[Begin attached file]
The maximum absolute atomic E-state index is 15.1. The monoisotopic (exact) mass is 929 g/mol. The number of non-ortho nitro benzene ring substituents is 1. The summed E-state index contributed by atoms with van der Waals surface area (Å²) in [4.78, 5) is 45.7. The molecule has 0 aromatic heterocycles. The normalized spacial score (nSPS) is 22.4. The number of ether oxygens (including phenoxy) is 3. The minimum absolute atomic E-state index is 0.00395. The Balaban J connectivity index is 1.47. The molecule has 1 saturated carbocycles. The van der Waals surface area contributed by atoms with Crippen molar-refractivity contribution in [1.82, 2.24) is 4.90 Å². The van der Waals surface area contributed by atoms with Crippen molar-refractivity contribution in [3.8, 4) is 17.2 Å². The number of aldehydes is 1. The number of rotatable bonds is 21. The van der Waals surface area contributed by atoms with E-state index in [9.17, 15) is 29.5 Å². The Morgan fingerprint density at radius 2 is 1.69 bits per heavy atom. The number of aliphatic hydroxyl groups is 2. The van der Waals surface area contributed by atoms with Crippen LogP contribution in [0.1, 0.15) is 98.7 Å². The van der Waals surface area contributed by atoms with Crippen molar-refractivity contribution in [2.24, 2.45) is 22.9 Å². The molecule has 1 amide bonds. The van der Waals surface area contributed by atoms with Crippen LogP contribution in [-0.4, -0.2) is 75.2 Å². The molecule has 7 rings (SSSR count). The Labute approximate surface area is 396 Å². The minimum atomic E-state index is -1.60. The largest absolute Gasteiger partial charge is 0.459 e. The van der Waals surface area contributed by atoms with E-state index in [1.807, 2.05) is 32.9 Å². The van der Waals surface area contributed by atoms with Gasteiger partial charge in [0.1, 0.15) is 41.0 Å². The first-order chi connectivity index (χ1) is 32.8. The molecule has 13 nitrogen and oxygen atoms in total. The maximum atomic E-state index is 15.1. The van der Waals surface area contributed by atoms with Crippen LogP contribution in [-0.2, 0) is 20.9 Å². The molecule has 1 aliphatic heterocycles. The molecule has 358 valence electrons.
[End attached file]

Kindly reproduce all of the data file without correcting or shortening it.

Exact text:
The maximum absolute atomic E-state index is 15.1. The monoisotopic (exact) mass is 929 g/mol. The number of non-ortho nitro benzene ring substituents is 1. The summed E-state index contributed by atoms with van der Waals surface area (Å²) in [4.78, 5) is 45.7. The molecule has 0 aromatic heterocycles. The normalized spacial score (nSPS) is 22.4. The number of ether oxygens (including phenoxy) is 3. The minimum absolute atomic E-state index is 0.00395. The Balaban J connectivity index is 1.47. The molecule has 1 saturated carbocycles. The van der Waals surface area contributed by atoms with Crippen molar-refractivity contribution in [1.82, 2.24) is 4.90 Å². The van der Waals surface area contributed by atoms with Crippen molar-refractivity contribution in [3.8, 4) is 17.2 Å². The number of aldehydes is 1. The number of rotatable bonds is 21. The van der Waals surface area contributed by atoms with E-state index in [9.17, 15) is 29.5 Å². The Morgan fingerprint density at radius 2 is 1.69 bits per heavy atom. The number of aliphatic hydroxyl groups is 2. The van der Waals surface area contributed by atoms with Crippen LogP contribution in [0.1, 0.15) is 98.7 Å². The van der Waals surface area contributed by atoms with Crippen molar-refractivity contribution in [2.24, 2.45) is 22.9 Å². The molecule has 1 amide bonds. The van der Waals surface area contributed by atoms with Crippen LogP contribution in [-0.4, -0.2) is 75.2 Å². The molecule has 7 rings (SSSR count). The Labute approximate surface area is 396 Å². The minimum atomic E-state index is -1.60. The largest absolute Gasteiger partial charge is 0.459 e. The van der Waals surface area contributed by atoms with E-state index in [1.807, 2.05) is 32.9 Å². The van der Waals surface area contributed by atoms with Gasteiger partial charge in [0.1, 0.15) is 41.0 Å². The first-order chi connectivity index (χ1) is 32.8. The molecule has 13 nitrogen and oxygen atoms in total. The maximum atomic E-state index is 15.1. The van der Waals surface area contributed by atoms with Crippen LogP contribution in [-0.2, 0) is 20.9 Å². The molecule has 1 aliphatic heterocycles. The molecule has 358 valence electrons.